legendary = believe it (verificatory) or not (fabulatory)

Victor Steinbok aardvark66 at GMAIL.COM
Tue Feb 16 21:21:50 UTC 2010

Also note the distribution--and meaning--of "something of a legend", as
it became more frequent and evolved over the years.


On 2/16/2010 1:52 PM, Joel S. Berson wrote:
> "Legends, in the most technical sense, are a branch of folklore
> relating to a sacred person, place, or incident."
> Allan Nevins, _The Gateway to History_, 1963 ed. (but probably not
> much revised since 1938), p. 80.
> Nevins follows this sentence with a footnote:
> "For Henri Bergson's classic distinction between the _fabulatory_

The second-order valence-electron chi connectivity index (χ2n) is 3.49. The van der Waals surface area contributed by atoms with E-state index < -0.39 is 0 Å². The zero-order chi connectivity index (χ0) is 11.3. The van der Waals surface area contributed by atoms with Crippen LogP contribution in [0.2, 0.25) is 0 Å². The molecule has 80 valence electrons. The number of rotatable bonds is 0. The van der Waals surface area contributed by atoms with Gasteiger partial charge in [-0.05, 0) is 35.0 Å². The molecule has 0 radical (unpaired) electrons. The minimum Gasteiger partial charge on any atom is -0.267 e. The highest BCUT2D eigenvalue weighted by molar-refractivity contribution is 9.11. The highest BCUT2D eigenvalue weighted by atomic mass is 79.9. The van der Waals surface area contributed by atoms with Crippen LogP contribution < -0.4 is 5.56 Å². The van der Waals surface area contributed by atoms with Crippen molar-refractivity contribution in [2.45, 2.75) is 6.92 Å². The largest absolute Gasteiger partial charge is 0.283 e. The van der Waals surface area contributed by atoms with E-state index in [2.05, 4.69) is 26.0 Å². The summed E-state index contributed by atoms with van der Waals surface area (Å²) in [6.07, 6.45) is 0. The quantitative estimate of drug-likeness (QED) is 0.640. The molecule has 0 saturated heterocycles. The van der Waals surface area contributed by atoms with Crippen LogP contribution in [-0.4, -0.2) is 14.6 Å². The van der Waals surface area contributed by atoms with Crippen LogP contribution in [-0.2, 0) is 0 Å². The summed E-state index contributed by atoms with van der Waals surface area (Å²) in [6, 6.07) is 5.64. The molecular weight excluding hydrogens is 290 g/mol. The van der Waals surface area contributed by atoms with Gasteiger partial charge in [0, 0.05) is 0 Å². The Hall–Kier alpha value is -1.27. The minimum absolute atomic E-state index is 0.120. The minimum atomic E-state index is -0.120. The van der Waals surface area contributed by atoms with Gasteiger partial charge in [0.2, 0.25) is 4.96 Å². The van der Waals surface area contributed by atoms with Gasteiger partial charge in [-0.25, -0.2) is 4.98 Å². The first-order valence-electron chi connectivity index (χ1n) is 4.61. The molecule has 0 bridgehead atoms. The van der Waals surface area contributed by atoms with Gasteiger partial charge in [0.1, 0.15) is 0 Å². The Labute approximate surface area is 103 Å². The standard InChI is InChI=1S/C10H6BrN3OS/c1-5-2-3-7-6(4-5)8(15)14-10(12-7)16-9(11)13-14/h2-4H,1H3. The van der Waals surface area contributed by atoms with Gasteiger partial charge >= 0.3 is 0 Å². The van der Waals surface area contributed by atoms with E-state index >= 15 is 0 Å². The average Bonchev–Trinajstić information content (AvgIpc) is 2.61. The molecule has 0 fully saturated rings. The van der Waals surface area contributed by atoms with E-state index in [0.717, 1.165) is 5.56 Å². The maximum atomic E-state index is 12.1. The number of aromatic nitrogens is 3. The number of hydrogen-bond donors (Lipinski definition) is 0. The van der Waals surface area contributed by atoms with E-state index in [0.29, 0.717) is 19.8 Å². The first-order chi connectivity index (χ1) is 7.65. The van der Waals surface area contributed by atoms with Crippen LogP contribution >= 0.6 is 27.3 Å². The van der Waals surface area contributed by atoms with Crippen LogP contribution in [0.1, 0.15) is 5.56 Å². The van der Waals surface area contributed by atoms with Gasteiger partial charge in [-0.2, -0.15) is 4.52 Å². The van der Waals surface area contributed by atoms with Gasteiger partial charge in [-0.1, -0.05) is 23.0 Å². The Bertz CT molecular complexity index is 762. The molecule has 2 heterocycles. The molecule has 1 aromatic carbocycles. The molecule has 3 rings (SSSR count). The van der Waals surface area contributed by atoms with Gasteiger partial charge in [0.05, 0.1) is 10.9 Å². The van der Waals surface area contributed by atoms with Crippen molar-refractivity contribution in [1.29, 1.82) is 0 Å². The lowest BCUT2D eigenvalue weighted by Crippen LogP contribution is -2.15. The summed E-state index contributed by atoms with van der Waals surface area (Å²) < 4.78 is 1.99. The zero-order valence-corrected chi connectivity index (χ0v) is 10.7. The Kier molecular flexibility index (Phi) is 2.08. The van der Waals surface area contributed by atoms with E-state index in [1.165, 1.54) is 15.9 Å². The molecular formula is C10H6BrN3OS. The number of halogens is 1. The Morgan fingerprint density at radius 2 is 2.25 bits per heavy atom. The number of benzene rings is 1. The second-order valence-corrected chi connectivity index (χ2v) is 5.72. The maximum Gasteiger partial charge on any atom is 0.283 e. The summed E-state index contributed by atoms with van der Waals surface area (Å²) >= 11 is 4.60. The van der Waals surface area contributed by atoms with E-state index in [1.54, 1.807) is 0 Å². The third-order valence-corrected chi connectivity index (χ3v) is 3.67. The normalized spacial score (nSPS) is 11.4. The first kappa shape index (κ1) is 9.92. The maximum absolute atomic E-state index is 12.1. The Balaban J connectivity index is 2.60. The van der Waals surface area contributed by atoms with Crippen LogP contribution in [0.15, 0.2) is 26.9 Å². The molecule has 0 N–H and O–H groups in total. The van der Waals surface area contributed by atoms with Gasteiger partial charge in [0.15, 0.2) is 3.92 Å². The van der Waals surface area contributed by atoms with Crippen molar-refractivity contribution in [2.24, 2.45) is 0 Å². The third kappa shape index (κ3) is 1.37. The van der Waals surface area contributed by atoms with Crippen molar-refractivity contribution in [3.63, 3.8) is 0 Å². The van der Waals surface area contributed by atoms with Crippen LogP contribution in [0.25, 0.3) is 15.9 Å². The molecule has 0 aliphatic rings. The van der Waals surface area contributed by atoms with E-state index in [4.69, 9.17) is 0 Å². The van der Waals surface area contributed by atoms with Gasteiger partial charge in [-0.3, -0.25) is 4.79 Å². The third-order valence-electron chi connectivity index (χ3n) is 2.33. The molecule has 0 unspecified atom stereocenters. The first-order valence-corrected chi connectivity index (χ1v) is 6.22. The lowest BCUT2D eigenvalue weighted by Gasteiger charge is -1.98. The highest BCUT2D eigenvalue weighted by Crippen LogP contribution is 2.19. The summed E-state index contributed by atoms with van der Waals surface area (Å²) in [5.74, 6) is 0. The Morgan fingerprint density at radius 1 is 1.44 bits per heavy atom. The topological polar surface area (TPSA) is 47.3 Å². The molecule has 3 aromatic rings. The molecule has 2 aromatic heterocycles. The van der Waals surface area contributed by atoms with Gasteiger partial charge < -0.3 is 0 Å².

> function and the _verificatory_ function, see R. Klebansky, ed.,
> _Philosophy and History_, pp. 27 ff."
> And then p. 81:
> "But in the popular sense 'legend' of course has a much broader
> significance. It refers to any narrative which pretends to be
> historical, but which is actually traditional and imaginative in character."
> PS:  Fabulatory not in OED; verificatory postdates OED2 -1875.
> Joel

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